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Power to Poetry Through Exposure

metrical tree of an iambic foot

metrical tree of an iambic foot (Photo credit: Wikipedia)

One of the misconceptions about poetry is that you have to spend years studying it, learning every nuance about it, have an MFA degree in it, ad infinitum before writing your first poem of consequence. I’m sure some teacher somewhere planted that propaganda early, during the organization of educational systems, to terrorize the average student into the closet, never to pen verse again.

Odd as it may seem, verse began long before written language. When you find an ancient Viking, ask him. He can probably recite one of the sagas and leave you breathless for a couple of hours.

What is it about poetry that demands that it be written down in certain forms to be considered legitimate?

Consider this case: unless one is a serious scholar of poetic form, the truth about the small and unobtrusive haiku, with its few words and syllables, would never surface in this country. True Japanese Haiku has no title (Americans seem to find one necessary for meaning.) It uses 17 morae, which are not syllables.

For those who are really interested in a complete explanation of the difference between morae and syllables, Marc van Oostendorp published a marvelous paper on Mora Theory in 2005. Suffice it to say that individual languages, such as Japanese, are high in moraic qualities. Entire analysis formulas exist to document a language’s spoken moraic structure.

American English isn’t an especially moraic language. And there are probably few poets in this country that would rather do pure Haiku than use syllables and deviate. When I have at least a few months to devote to additional study, I’ll delve into this precision of thought. Until then, I’ll muddle through with the American version.

Here’s a simple haiku as an example.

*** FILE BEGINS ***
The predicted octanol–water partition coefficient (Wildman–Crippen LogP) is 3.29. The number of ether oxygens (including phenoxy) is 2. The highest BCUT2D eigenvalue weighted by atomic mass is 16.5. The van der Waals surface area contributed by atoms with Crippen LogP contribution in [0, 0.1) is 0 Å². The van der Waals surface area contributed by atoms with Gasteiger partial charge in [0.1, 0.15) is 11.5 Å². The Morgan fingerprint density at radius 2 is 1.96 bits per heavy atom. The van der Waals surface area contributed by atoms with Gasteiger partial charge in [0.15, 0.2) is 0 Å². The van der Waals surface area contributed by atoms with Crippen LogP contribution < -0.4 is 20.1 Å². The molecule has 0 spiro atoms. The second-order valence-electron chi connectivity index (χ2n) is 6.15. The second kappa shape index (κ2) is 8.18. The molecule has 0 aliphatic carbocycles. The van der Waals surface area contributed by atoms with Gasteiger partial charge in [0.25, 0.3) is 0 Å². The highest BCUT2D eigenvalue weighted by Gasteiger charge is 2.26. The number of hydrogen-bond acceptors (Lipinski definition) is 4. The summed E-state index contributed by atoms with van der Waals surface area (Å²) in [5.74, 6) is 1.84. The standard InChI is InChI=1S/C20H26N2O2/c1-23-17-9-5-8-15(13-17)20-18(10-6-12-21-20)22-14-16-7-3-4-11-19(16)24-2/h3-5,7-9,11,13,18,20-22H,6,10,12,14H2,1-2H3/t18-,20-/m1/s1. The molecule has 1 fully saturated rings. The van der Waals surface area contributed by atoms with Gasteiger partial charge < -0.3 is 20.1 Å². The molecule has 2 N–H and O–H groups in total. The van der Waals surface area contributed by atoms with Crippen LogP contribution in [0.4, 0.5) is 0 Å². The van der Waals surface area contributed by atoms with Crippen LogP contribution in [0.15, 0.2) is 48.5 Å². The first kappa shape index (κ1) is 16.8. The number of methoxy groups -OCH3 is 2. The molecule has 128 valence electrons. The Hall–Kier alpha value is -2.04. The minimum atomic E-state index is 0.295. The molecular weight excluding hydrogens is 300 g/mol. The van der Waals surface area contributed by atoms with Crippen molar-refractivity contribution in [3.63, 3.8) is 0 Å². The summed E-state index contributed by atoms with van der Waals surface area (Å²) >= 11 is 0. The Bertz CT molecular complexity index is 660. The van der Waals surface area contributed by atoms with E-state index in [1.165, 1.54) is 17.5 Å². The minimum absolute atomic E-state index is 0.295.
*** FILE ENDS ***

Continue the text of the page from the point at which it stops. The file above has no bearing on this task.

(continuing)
Water rushing now,

Stones weeping my memories

Time flows without end.

This verse, that I wrote many years ago, exhibits the common 5-7-5 syllable line scheme. The trick to Haiku, I’m told, is the juxtaposition of its subject elements.

Here I begin with rushing water, placing it in the present tense in the first line; nothing unusual there.

The second line acts as a transition to the next line/subject. The stones are weeping memories. Whose memories? Mine. I’ve placed myself in this short tale, which also combines the presence of now and the past of my memories.

The third line twists what has already been stated to take everything into another time zone. Subject has shifted to Time, away from Water. The last word completes the concept of never-ending Time. Yet both subjects are brought together by the verb flows.

To me, this verse silhouettes several concepts and story specifics. It may not be the greatest example of haiku ever written. I certainly don’t believe it is. I do think that it shows how such a verse is written and how the meaning morphs from one subject to another, using a transition line to make its case.

Please let me know what you think. Did my small poem do its job? Did it work as hard as it could to tell its story? Oft times only the reader can tell effectiveness. Drop a comment and give me your opinion.

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  1. Poetic Bloomings
    April 28, 2012 at 6:52 am

    Spot on, Clauds. Your explanation is thorough and understandable, and your sample is beautiful and meaningful. What more could we ask?

    Thank you for this post!

    Marie Elena

    • claudsy
      April 29, 2012 at 4:24 pm

      Thanks so much, Marie Elena. So glad I could come up with something acceptable and worthwhile.

  2. April 29, 2012 at 5:16 pm

    Great explanation, Claudsy. The picture you gave me with these 17 syllables: you sitting by a stream casting away stones infused with your pain that are accepted whole by the healing waters once again reminds us that the moment is but a small mark on the infinite course of the future.

    Very well done!

    • claudsy
      April 29, 2012 at 6:01 pm

      Thank you so much, Meena. I’m so glad that you liked it. Your comment exhibits your own poetic nature and word prowess.

  3. April 30, 2012 at 4:24 pm

    Thanks, Claudsy. Your example and explanation will prod me into thinking more before I write another haiku.

    • claudsy
      April 30, 2012 at 4:56 pm

      It was the best I could do on short notice. I’m glad it helped. I know that reading about the original helped me, so thought I’d pass it on. Stop by any time. I know you’ll have great success with your haiku. You’ve made some great poems this past few months.

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